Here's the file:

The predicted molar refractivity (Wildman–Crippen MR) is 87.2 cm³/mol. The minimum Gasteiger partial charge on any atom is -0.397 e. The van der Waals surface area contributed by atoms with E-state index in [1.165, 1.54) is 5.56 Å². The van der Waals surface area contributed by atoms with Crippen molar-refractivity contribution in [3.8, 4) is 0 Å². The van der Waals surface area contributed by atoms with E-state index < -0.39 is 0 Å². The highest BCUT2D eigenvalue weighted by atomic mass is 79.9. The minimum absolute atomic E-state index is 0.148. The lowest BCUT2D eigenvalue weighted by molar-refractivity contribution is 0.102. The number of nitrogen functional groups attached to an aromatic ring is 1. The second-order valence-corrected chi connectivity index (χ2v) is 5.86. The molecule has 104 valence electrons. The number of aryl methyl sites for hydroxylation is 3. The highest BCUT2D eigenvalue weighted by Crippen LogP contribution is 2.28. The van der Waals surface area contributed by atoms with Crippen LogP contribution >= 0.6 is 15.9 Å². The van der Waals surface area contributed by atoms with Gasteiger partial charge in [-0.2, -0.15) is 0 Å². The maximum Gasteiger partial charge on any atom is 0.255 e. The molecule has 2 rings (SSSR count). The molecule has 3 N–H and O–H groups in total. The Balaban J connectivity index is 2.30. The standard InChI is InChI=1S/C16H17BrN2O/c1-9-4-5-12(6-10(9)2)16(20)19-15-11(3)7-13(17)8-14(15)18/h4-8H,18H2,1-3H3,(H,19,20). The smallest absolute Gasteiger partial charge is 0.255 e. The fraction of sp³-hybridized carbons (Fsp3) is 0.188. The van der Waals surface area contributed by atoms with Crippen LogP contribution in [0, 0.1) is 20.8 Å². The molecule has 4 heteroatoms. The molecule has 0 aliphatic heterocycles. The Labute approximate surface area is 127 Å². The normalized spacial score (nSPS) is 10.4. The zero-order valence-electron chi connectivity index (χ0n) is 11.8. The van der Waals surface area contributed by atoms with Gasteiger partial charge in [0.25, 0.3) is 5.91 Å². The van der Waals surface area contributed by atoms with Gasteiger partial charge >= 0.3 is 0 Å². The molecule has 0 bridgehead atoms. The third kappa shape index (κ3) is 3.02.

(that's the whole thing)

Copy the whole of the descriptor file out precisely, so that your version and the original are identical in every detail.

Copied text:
The predicted molar refractivity (Wildman–Crippen MR) is 87.2 cm³/mol. The minimum Gasteiger partial charge on any atom is -0.397 e. The van der Waals surface area contributed by atoms with E-state index in [1.165, 1.54) is 5.56 Å². The van der Waals surface area contributed by atoms with Crippen molar-refractivity contribution in [3.8, 4) is 0 Å². The van der Waals surface area contributed by atoms with E-state index < -0.39 is 0 Å². The highest BCUT2D eigenvalue weighted by atomic mass is 79.9. The minimum absolute atomic E-state index is 0.148. The lowest BCUT2D eigenvalue weighted by molar-refractivity contribution is 0.102. The number of nitrogen functional groups attached to an aromatic ring is 1. The second-order valence-corrected chi connectivity index (χ2v) is 5.86. The molecule has 104 valence electrons. The number of aryl methyl sites for hydroxylation is 3. The highest BCUT2D eigenvalue weighted by Crippen LogP contribution is 2.28. The van der Waals surface area contributed by atoms with Crippen LogP contribution >= 0.6 is 15.9 Å². The van der Waals surface area contributed by atoms with Gasteiger partial charge in [-0.2, -0.15) is 0 Å². The maximum Gasteiger partial charge on any atom is 0.255 e. The molecule has 2 rings (SSSR count). The molecule has 3 N–H and O–H groups in total. The Balaban J connectivity index is 2.30. The standard InChI is InChI=1S/C16H17BrN2O/c1-9-4-5-12(6-10(9)2)16(20)19-15-11(3)7-13(17)8-14(15)18/h4-8H,18H2,1-3H3,(H,19,20). The smallest absolute Gasteiger partial charge is 0.255 e. The fraction of sp³-hybridized carbons (Fsp3) is 0.188. The van der Waals surface area contributed by atoms with Crippen LogP contribution in [0, 0.1) is 20.8 Å². The molecule has 4 heteroatoms. The molecule has 0 aliphatic heterocycles. The Labute approximate surface area is 127 Å². The normalized spacial score (nSPS) is 10.4. The zero-order valence-electron chi connectivity index (χ0n) is 11.8. The van der Waals surface area contributed by atoms with Gasteiger partial charge in [0.25, 0.3) is 5.91 Å². The van der Waals surface area contributed by atoms with Gasteiger partial charge >= 0.3 is 0 Å². The molecule has 0 bridgehead atoms. The third kappa shape index (κ3) is 3.02.